The Polar deluxe edition of Abba's 1976 breakthrough album Arrival is a real treat for fans. The booklet has extensive notes on both the CD and DVD. The DVD is more than 90 minutes, the highlight being an old tv special called AbbaDabba Doo. The recording session is also very interesting. Arrival was Abba's biggest album in the US at the time, and includes classics When I Kissed The Teacher, Dancing Queen, Knowing Me Knowing You, Money Money Money, Tiger, the awesome instrumental titletrack, and bonus track Fernando. If you need a copy of Arrival, Ihighly recommend the deleuxe edition. One of the top-three Abbaalbums and required for any fan of the band.

MUCH better than you'd guess, December 25, 2008
By Surferofromantica "S.O.R." (Singapore)

A strange thing I noticed in Singapore is that there are many"greatest hits" bands here. Certainly, all of the one hit wonders of the 80s are represented there - Spandau Ballet, A Flock of Seagulls, Alphaville - but so are mega-groups like the Beatles orthe Eagles and the Police and whatever. Try to find their albumsif you dare, but if you want a greatest hits package you have half a dozen to pick from. ABBA is the same thing, so that's why I was quite happy to finally get a true ABBA release, not just in its regular version, but in a deluxe version with unreleased songsand a bonus DVD.

Ever since seeing Bjorn Again recently, my interest in ABBA has picked up somewhat, and I wondered what it would be like to hear ABBA songs that aren't among the 20-30 songsregularly regurgitated in greatest hits packages, or the Mama Miasong track, or even on the Bjorn Again set list. And yes, it waseerie hearing songs that sound like "Dancing Queen" and "VoulezVous," but have titles like "When I Kissed the Teacher" (my son gets a kick out of those lyrics), "My Love, My Life," and "Dum DumDiddle." Bonus songs like Spanish versions of "Dancing Queen," "Knowing Me, Knowing You," and "Fernando are good fun, so is the Swedish version of "Fernando" from Frida's solo album. Apparentlythe lyrics are not about a partisan but just a regular old love song (but I just have to take the liner notes' word for it since I'll probably never learn Swedish).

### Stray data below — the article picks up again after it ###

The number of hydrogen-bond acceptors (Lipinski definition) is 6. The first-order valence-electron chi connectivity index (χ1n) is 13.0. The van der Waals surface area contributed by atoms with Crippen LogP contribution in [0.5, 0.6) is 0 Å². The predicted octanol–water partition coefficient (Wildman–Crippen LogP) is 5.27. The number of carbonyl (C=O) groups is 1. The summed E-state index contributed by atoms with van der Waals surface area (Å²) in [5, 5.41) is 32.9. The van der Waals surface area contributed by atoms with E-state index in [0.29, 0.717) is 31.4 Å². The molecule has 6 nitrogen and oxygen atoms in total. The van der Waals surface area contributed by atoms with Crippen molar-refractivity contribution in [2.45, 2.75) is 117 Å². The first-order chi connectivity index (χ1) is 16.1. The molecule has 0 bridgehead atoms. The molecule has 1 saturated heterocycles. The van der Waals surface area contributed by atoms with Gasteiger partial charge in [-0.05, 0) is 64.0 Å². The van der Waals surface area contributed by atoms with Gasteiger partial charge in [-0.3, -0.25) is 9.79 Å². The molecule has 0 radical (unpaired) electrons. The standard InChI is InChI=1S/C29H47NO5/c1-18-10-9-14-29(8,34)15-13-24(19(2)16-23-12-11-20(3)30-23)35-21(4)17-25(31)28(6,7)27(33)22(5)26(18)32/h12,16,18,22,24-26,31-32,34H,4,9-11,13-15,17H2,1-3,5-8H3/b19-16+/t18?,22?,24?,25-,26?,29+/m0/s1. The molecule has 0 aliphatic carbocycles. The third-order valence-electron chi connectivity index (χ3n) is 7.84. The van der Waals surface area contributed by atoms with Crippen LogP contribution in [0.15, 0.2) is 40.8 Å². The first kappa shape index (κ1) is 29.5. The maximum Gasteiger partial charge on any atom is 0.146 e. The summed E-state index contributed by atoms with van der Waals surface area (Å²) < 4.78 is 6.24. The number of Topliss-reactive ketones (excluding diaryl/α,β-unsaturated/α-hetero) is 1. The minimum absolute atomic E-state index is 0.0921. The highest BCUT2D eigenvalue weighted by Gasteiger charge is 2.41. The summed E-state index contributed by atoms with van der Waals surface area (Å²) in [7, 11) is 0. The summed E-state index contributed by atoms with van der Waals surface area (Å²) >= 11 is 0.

The accompanying DVD is fantastic, with all sorts of yummy bits in it, like the ultra-crappy animated version of "Happy Hawaii," which is a slowed-down version of "Why Did It Have To Be Me." There's a scary version of Fernando and Dancing Queen, then some good scenes in the stdio during the recording of "Dancing QUeen. The highlight of the DVD is "ABBA-Dabba-Dooo!!!" TV special from Swedish TV (subtitled as there's very little English) that talks about ABBA's difficulty in getting appreciation from local fans. Apparently the haughty, intellectual Swedes found their biggest cultural export to be pap, at least in those days.

ABBA firmlyhit their stride, July 28, 2000
By T. Kavanagh "tony" (Ireland)

In Europe, ABBA's post-Eurovision slump was finally conquered during mid-'75 and early-'76 by a hat-trick of hits: 'SOS', 'Mamma Mia' and 'Fernando'. Their first Greatest Hits collection emphasised this development by becoming the biggest selling UK album of 1976. Later that year, the group released the flagship single from their third studio album. 'Dancing Queen' became an instant classic and is still filling dance-floors 23 years later (bafflingly, it was also ABBA's only US#1...). Like its parent album, it is an example of perfect pop: heavy on the feel-good factor; spectacular vocals (listen to it on headphones for ultimate effect)and brimful of energy.

'Arrival' followed towards the end ofthe year. It not only delivered on the promise of 'Dancing Queen'but it wiped the floor with the band's previous albums. U2's Bono recently described ABBA's music as having "a pure joy" and 'Arrival' encapsulates this like no other ABBA album, even if it doesinclude the heartbreak classic 'Knowing Me, Knowing You'. The irresistibly bouncy opener, 'When I Kissed The Teacher', plants a smile on your face and tracks like 'Money, Money, Money', the blues-lite 'Why Did It Have To Be Me?' and the effervescent 'That's Me' keep it there. Even the lyrically daft 'Dum Dum Diddle' has its own charm. It's surprising that only three singles were released from this album. The lush tear-jerker 'My Love, My Life' and the glam 'Tiger' would surely have been powerful chart contenders at the time.